elkpark is right; no one at work needs to know, except of course you're not allowed to lie about it if you are officially asked a direct question. (I'm not sure I see that coming up, unless someone notices that you seem depressed and asks if you are seeing anyone about it.) If you don't tell them and they don't ask you, they are likely not to find out.
Also as elkpark mentioned, MANY health professionals across all fields are seeing counselors, psychiatrists, and other professionals AND are taking medications. Nursing and health care in general is a stressful job, so the need for some kind of help is very common.
In fact, I don't know where you work or how many people are there, but you might be surprised at who among your coworkers is getting psychiatric help. If you know a good assortment of people, chances are someone is.
It's been over a week. I hope you've taken action by now, but if you haven't, I would really encourage you to do so. A really good therapist is completely invaluable. It can be a pain finding one you really "click" with personally, but when you do, it's so helpful. Some therapists will ignore you and prescribe medication and have you out of the office ASAP, but I've met some who are just wonderful to talk to and really help you work on the things that bother you. Of course, they'll prescribe meds, too, if they believe it is necessary.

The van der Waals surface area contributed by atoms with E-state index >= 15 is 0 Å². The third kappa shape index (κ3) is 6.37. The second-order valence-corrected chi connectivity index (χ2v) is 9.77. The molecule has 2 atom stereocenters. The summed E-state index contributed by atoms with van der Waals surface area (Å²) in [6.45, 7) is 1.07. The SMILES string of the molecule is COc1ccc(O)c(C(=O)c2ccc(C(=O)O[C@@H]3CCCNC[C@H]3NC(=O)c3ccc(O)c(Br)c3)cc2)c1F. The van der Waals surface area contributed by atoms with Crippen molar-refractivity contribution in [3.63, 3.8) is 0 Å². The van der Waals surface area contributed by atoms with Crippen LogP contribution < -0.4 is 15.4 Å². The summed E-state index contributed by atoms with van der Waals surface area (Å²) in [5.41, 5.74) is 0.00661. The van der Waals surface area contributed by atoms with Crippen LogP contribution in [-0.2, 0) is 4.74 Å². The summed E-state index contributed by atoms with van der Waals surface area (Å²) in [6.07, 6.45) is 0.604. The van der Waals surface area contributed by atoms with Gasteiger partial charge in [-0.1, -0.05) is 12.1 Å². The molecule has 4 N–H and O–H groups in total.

- 2Jun 7, '11 by WittySarcasmThank you for the replies. I'm gonna for sure get a therapist to at least help me, maybe calm down the cycle a little. Sadly I gotta wait for next month cuz right now I'm insurance-less but as soon as it kicks in I'm going.
- 1Jun 9, '11 by nola1202Not a stupid question at all!
I have dealt with depression since I was a kid and finally got some help in the junior year of Nursing School.
I have had to deal with it, including taking medication since then. Having a therapist helped to clarify some of the negative messages and beliefs I was carrying around. I learned to set boundries, and work on my communication skills.